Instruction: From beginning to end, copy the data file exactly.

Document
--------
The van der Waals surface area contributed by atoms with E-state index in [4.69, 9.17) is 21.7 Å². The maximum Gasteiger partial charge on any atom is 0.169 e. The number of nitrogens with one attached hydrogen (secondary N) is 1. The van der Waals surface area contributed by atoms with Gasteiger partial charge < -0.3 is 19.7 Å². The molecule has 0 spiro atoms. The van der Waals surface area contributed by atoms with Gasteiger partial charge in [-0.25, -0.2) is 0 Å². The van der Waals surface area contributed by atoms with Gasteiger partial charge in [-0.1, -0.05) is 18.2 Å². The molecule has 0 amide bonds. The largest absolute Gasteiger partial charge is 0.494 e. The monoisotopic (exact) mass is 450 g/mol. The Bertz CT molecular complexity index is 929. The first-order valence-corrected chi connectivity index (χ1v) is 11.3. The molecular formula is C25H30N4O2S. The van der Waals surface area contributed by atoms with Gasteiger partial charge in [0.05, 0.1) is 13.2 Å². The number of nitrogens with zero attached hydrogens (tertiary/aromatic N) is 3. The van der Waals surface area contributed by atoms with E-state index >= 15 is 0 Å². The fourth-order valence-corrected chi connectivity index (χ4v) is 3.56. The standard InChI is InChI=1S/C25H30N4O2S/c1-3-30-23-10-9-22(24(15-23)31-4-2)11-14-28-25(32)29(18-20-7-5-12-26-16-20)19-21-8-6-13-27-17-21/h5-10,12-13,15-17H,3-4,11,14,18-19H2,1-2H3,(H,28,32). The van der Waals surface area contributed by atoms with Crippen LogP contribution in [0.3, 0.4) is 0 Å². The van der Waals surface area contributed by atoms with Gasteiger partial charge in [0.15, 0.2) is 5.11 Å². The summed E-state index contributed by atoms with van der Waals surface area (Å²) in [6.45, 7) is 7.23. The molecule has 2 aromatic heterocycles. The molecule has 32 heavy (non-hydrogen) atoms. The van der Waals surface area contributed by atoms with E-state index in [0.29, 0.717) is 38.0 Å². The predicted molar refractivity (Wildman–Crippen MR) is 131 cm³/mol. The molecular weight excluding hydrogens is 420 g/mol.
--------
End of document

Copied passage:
The van der Waals surface area contributed by atoms with E-state index in [4.69, 9.17) is 21.7 Å². The maximum Gasteiger partial charge on any atom is 0.169 e. The number of nitrogens with one attached hydrogen (secondary N) is 1. The van der Waals surface area contributed by atoms with Gasteiger partial charge < -0.3 is 19.7 Å². The molecule has 0 spiro atoms. The van der Waals surface area contributed by atoms with Gasteiger partial charge in [-0.25, -0.2) is 0 Å². The van der Waals surface area contributed by atoms with Gasteiger partial charge in [-0.1, -0.05) is 18.2 Å². The molecule has 0 amide bonds. The largest absolute Gasteiger partial charge is 0.494 e. The monoisotopic (exact) mass is 450 g/mol. The Bertz CT molecular complexity index is 929. The first-order valence-corrected chi connectivity index (χ1v) is 11.3. The molecular formula is C25H30N4O2S. The van der Waals surface area contributed by atoms with Gasteiger partial charge in [0.05, 0.1) is 13.2 Å². The number of nitrogens with zero attached hydrogens (tertiary/aromatic N) is 3. The van der Waals surface area contributed by atoms with E-state index >= 15 is 0 Å². The fourth-order valence-corrected chi connectivity index (χ4v) is 3.56. The standard InChI is InChI=1S/C25H30N4O2S/c1-3-30-23-10-9-22(24(15-23)31-4-2)11-14-28-25(32)29(18-20-7-5-12-26-16-20)19-21-8-6-13-27-17-21/h5-10,12-13,15-17H,3-4,11,14,18-19H2,1-2H3,(H,28,32). The van der Waals surface area contributed by atoms with Crippen LogP contribution in [0.3, 0.4) is 0 Å². The van der Waals surface area contributed by atoms with Gasteiger partial charge in [0.15, 0.2) is 5.11 Å². The summed E-state index contributed by atoms with van der Waals surface area (Å²) in [6.45, 7) is 7.23. The molecule has 2 aromatic heterocycles. The molecule has 32 heavy (non-hydrogen) atoms. The van der Waals surface area contributed by atoms with E-state index in [0.29, 0.717) is 38.0 Å². The predicted molar refractivity (Wildman–Crippen MR) is 131 cm³/mol. The molecular weight excluding hydrogens is 420 g/mol.